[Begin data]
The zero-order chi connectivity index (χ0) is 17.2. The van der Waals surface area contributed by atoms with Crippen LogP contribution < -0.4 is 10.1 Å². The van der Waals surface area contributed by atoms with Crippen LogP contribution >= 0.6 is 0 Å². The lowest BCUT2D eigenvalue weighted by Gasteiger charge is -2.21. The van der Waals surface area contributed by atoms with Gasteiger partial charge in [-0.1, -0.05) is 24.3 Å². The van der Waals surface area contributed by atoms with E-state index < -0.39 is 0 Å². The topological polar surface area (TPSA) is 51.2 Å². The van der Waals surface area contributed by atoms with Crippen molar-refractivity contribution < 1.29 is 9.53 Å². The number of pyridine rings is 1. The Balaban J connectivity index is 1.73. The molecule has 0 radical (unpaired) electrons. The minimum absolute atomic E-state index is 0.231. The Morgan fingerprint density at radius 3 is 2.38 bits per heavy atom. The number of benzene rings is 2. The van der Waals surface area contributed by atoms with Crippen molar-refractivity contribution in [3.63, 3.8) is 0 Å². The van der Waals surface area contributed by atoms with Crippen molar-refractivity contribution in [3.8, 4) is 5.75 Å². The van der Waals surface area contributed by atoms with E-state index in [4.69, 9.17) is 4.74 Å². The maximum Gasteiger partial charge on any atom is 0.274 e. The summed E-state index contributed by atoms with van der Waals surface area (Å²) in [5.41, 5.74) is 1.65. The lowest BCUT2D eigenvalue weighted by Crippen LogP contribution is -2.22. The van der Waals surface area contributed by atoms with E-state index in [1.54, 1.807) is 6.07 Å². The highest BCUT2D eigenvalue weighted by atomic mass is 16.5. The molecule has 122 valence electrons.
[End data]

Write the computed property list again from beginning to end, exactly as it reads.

The zero-order chi connectivity index (χ0) is 17.2. The van der Waals surface area contributed by atoms with Crippen LogP contribution < -0.4 is 10.1 Å². The van der Waals surface area contributed by atoms with Crippen LogP contribution >= 0.6 is 0 Å². The lowest BCUT2D eigenvalue weighted by Gasteiger charge is -2.21. The van der Waals surface area contributed by atoms with Gasteiger partial charge in [-0.1, -0.05) is 24.3 Å². The van der Waals surface area contributed by atoms with E-state index < -0.39 is 0 Å². The topological polar surface area (TPSA) is 51.2 Å². The van der Waals surface area contributed by atoms with Crippen molar-refractivity contribution < 1.29 is 9.53 Å². The number of pyridine rings is 1. The Balaban J connectivity index is 1.73. The molecule has 0 radical (unpaired) electrons. The minimum absolute atomic E-state index is 0.231. The Morgan fingerprint density at radius 3 is 2.38 bits per heavy atom. The number of benzene rings is 2. The van der Waals surface area contributed by atoms with Crippen molar-refractivity contribution in [3.63, 3.8) is 0 Å². The van der Waals surface area contributed by atoms with Crippen molar-refractivity contribution in [3.8, 4) is 5.75 Å². The van der Waals surface area contributed by atoms with E-state index in [4.69, 9.17) is 4.74 Å². The maximum Gasteiger partial charge on any atom is 0.274 e. The summed E-state index contributed by atoms with van der Waals surface area (Å²) in [5.41, 5.74) is 1.65. The lowest BCUT2D eigenvalue weighted by Crippen LogP contribution is -2.22. The van der Waals surface area contributed by atoms with E-state index in [1.54, 1.807) is 6.07 Å². The highest BCUT2D eigenvalue weighted by atomic mass is 16.5. The molecule has 122 valence electrons.